Published on the 26th of January, the letter was sent to all presidents of NHS Trusts and Foundation Trusts and CCG liable officers in England.
It updates and reconfirms NHSEIs position on regulative and reporting requirements for NHS Trusts and Foundation Trusts as the NHS deals with “unprecedented” levels of pressure due to the COVID-19 pandemic.
NHS England and NHS Enhancement (NHSEI) has issued brand-new assistance for NHS Trusts about lowering burden and launching capability to handle the COVID-19 pandemic, enhancing that CCG mergers must still proceed for April 2021.
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The NHS Long Term Plan suggested that incorporated care systems (ICSs) will cover the entire country by April 2021 and that there would be generally one CCG for each ICS. As an outcome, CCGs have been combining in England in preparation for this modification.
Significantly, NHSEI states that Clinical Commissioning Group (CCG) mergers should still go on as prepared for April 2021, adding that work on CCG mergers has already restarted.
” Whilst numbers of admissions are plateauing and starting to decline in some parts of the country, they continue to grow in others and the variety of patients in healthcare facility and in important care with COVID-19 will take some time to lower,” the letter reads. “At the same time the NHS is delivering a national COVID vaccination programme of unequaled scale and complexity, whist also continuing to offer non-COVID care.”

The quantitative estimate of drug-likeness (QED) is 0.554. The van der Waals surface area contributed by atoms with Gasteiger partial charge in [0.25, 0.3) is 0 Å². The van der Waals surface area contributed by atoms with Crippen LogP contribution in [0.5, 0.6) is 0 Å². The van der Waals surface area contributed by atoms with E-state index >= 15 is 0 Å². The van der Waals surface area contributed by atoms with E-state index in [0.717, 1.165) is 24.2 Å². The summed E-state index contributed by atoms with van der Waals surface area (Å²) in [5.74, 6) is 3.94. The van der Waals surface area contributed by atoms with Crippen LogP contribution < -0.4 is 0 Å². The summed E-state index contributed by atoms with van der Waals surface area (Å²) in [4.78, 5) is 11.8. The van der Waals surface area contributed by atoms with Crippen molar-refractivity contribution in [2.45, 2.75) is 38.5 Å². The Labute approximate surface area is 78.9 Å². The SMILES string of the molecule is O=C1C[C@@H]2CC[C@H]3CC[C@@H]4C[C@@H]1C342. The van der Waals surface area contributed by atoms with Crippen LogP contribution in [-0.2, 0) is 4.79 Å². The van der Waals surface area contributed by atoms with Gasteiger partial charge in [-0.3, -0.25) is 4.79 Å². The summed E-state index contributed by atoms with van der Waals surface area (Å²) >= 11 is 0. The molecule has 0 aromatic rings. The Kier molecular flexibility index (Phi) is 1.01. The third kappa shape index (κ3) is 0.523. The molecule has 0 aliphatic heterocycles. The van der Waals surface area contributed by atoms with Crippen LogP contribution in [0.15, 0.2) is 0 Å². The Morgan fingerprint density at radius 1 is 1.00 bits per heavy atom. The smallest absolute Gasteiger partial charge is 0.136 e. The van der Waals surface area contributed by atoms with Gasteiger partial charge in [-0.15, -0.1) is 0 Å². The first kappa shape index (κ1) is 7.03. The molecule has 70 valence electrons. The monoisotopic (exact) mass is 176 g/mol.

To assist free up resources during this difficult time, the letter specifies that all NHS Trusts and Foundation Trusts ought to pause all non-essential oversight meetings, enhance guarantee and reporting requirements, provide higher flexibility on different year-end submissions, focus enhancement resources on COVID-19 and recovery priorities, and just keep those existing development workstreams that support recovery.
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Although NHSEI has strengthened that CCG mergers should still go ahead as prepared, the letter says that it will keep its guidance under “close review” and will make modifications if necessary.
ICSs are a closer form of partnership between the NHS and regional authorities, which intend to offer more person-centred and integrated care for patients, while pooling budget plans and sharing resources throughout health and social care. The focus is on more preventative care and eliminating barriers that individuals may currently face in accessing health and social care separately.
Signed by Amanda Pritchard, Chief Operating Officer at NHS England at NHS Improvement, she ends up the letter by specifying: “Once again, we appreciate the extraordinary level of commitment and effort from you and your groups that has assisted the NHS increase to meet the difficulties of the in 2015, and in particular these previous four weeks.”